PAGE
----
Major lenders to Sanjeev Gupta’s conglomerate have sought meetings with the industrialist following the collapse of Greensill Capital.
Major lenders to Sanjeev Gupta’s conglomerate have sought meetings with the industrialist following the collapse of Greensill Capital.

Lenders put pressure on Gupta’s empire

Major lenders to Sanjeev Gupta's conglomerate have sought meetings with the industrialist to discover whether his exposure to collapsed lender Greensill Capital sparked a material adverse change clause on their own loans, heaping further pressure as he seeks to refinance at least $US5bn ($6.5bn) in Greensill debt.

Mr Gupta owes up to $2bn to lenders and bondholders globally on top of funds owed to Greensill, according to sources, underlining the scale of debt incurred as he pursued manufacturing deals across a string of locations.

Several of the lenders have sought talks with Mr Gupta's GFG Alliance, with a number of financing agreements incorporating either cross default or material adverse change clauses which if invoked can entitle the lender to recall part of their loan.

The lenders had been probing whether either condition had been triggered by the collapse of Greensill, sources said, potentially putting more pressure on Mr Gupta's international empire.

There has been concern since Greensill took security over Mr Gupta's shares in Liberty Holdings Australia and Liberty InfraBuild - which own the most profitable sections of GFG's Australian businesses.

While the immediate focus remains on refinancing the Greensill debt, the scale of debt that needs to be repaid to other big-name lenders illustrates the potential cashflow crunch should Greensill contagion spread into Mr Gupta's operations.

GFG declined to comment.

A temporary repayment standstill is still being negotiated between Greensill administrators Grant Thornton and GFG, although sources said any pact would only be in place briefly.

Pressure ratcheted up again this week after US coal miner Bluestone Resources revealed a close relationship with GFG and Greensill, saying the financier "emphatically encouraged" Bluestone to enter a "customer relationship" with Mr Gupta's group.

Bluestone - which borrowed $US850m from Greensill - is now suing the financier over alleged fraud in a federal court in New York, with the lawsuit naming Greensill founder Lex Greensill and Roland Hartley-Urquhart, a senior Greensill executive who handled the deal with Bluestone, as defendants.

Bluestone said Greensill even urged them to continue to do business with GFG when Bluestone raised concerns over ­delayed payment for metallurgical coal to GFG and broader queries about the credit risk of Mr Gupta's group.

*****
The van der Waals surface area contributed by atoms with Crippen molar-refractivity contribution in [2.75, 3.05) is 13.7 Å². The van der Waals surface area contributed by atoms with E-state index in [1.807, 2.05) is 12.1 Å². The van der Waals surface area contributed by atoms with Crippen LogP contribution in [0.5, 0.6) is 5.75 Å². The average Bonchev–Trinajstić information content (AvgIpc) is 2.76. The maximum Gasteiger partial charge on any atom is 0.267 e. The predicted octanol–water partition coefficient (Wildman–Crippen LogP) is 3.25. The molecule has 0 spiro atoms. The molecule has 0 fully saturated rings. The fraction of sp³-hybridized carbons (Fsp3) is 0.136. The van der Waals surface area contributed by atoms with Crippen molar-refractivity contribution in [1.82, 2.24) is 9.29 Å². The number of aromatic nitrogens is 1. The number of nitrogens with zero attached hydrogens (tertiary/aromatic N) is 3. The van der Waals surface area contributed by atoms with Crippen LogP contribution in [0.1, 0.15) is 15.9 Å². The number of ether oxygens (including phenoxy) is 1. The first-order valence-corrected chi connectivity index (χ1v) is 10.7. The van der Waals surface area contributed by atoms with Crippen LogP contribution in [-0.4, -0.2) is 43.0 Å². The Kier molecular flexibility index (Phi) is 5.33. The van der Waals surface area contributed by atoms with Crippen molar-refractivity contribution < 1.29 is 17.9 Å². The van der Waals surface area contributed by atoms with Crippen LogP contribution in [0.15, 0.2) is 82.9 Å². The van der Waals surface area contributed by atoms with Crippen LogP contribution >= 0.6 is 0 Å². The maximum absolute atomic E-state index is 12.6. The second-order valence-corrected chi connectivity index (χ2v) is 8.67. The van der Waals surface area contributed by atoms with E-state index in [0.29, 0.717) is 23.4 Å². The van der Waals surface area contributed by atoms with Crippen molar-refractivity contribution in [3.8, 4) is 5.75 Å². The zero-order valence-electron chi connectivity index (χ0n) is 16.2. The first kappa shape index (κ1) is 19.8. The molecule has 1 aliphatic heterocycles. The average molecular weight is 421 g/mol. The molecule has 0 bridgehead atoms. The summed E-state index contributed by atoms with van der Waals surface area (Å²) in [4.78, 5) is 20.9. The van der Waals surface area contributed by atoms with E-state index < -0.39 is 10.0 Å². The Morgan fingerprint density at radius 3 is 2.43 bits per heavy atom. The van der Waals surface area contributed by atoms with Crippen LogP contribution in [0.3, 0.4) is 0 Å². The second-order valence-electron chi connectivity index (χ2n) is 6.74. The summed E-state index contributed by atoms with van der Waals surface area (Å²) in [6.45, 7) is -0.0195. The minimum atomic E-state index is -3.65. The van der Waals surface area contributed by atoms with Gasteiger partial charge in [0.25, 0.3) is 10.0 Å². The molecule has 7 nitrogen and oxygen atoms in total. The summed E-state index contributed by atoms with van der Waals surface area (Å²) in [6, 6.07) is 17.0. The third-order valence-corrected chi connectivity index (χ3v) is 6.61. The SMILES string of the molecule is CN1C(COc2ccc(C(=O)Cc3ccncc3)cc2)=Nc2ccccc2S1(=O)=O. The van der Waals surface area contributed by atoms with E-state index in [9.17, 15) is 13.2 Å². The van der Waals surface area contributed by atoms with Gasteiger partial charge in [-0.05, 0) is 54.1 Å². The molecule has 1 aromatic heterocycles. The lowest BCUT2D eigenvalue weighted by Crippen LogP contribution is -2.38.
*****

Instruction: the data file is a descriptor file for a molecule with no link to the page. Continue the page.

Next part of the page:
Bluestone's court filing provides a glimpse into the months leading into Greensill's collapse, with Bluestone alleging that Greensill sought to blame it for a late payment to Credit Suisse, which Greensill owed $US140m.

"Defendants had failed to make a payment to Credit Suisse and a payment from Bluestone was needed in order for defendants to pay Credit Suisse," Bluestone said in its court filing.

"While Bluestone had made each of its payments on time, and particularly made a payment to Greensill days prior, defendant Mr Hartley-Urquhart asked Bluestone to wire money to cover Greensill's missed payment directly to Credit Suisse, so that Greensill could blame Bluestone for its own late payment."

Bluestone said that its representatives met with Mr Hartley-Urquhart on February 20 at White Sulphur Springs in West Virginia and "demanded Bluestone pay $US300 million by the end of the third quarter 2021".

"Thereafter, on February 26 Mr Hartley-Urquhart approached Bluestone to demand repayment by Bluestone of $US850 million by the end of third quarter 2021.

"On March 1 (Bluestone) received a telephone call from Mr Hartley Urquhart, which he returned with Bluestone's financial adviser also on the call. On the return call, Mr Hartley-Urquhart informed Bluestone both that Greensill Capital had collapsed and that Mr Hartley-Urquhart would be leaving the company."

Recriminations have began inside Lex Greensill's fallen $US7bn financial empire, with one executive questioning why the global financier's leader had "no plan B, C", while another has said the demise has triggered a "collective sigh of relief".

Originally published as Lenders put pressure on Gupta's empire

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